What’s the best thing to wear while listening to the Sermon on the Mount? A pair of steel-toed boots! Could any body of truth be more convicting than Matthew 5, 6, and 7? Without concern for how folks would react or what opinions they would form, our Lord declared His penetrating message for all to hear.
The Sermon on the Mount overflows with frequently quoted statements that have become familiar mottoes. Most are better known than Ben Franklin’s wit and wisdom…and they’re certainly more penetrating!
The closer Jesus drew to the conclusion of His magnificent Sermon on the Mount, the greater His intensity. By the time He got to the passage in this lesson, it was clear He was not mildly suggesting we simply resolve to try a little harder and do a little better.
Our need is not to think of ways to get away from the storms of life but to learn the secret of going through them. This brings us to the last words Jesus spoke in His immortal Sermon on the Mount. As He drew His remarks to a close, He used a vivid word picture of two houses, built on opposite foundations. From this familiar illustration, we can learn the secret of an unsinkable life.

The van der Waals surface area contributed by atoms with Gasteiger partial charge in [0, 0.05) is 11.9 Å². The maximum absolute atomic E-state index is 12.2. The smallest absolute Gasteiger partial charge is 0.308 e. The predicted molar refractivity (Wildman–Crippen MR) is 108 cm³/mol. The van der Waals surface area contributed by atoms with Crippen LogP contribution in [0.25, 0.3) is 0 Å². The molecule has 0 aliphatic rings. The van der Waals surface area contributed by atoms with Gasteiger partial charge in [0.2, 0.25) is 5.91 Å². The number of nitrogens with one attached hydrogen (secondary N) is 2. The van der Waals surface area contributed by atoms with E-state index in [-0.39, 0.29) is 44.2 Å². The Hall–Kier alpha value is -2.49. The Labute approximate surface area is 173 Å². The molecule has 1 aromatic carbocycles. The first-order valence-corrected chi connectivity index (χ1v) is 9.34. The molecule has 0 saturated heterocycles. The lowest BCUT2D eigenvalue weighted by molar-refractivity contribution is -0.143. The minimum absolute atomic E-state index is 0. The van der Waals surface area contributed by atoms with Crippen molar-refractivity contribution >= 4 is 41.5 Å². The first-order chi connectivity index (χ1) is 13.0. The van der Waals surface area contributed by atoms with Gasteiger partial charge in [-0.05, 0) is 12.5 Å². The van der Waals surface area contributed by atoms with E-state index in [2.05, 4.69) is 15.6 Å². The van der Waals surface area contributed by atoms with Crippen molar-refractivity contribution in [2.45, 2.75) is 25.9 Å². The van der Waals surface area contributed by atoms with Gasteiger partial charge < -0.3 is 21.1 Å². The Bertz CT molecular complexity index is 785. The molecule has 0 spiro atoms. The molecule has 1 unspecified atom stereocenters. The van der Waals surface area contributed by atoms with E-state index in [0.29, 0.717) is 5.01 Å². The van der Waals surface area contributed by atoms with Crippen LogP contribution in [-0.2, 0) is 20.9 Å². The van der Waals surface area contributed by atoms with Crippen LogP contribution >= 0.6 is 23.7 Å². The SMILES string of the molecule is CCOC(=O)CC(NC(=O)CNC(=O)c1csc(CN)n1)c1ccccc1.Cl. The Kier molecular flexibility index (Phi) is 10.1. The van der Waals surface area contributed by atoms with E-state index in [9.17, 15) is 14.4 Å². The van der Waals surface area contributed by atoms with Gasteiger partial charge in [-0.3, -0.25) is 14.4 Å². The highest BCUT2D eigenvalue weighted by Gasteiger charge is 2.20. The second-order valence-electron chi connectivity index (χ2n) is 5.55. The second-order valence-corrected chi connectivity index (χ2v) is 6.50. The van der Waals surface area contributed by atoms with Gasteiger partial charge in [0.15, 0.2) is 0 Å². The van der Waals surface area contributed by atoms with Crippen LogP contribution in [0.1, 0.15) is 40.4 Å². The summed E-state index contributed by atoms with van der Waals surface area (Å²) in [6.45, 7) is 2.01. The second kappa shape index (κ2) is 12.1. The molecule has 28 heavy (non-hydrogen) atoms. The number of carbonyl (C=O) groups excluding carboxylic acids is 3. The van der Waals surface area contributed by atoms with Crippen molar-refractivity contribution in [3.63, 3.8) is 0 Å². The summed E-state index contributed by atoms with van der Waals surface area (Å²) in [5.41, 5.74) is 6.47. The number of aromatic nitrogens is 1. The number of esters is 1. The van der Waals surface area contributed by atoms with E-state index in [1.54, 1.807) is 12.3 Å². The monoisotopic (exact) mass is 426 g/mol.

It takes knowledge of God’s Word to discern truth and detect error. Not only from what is said but from what is left out.
Like the frog in the beaker, we don't realize our small compromises are destroying our lives until we're faced with the consequences of our wrong choices.
Evangelism is telling your story of how you came to faith in Christ. No more, no less.
By providing us seven habits of highly effective seminaries, Chuck Swindoll wants each student who is considering seminary as well as each student currently enrolled in seminary to uphold and grow in this balancing act required for a thriving ministry.
One of the most remarkable eras in the history of the church occurred during the first century. Shortly after Christ had left the earth, His disciples (who became apostles) led congregations into new and exciting vistas of faith. Though young and relatively inexperienced, the believers who comprised the first-century church showed evident marks of maturity…the children were now growing into adolescence!
Pride makes us strive to meet all the demands of others. We want to show that we can “do it all” but in the end all we’re doing is frantically sprinting through the day.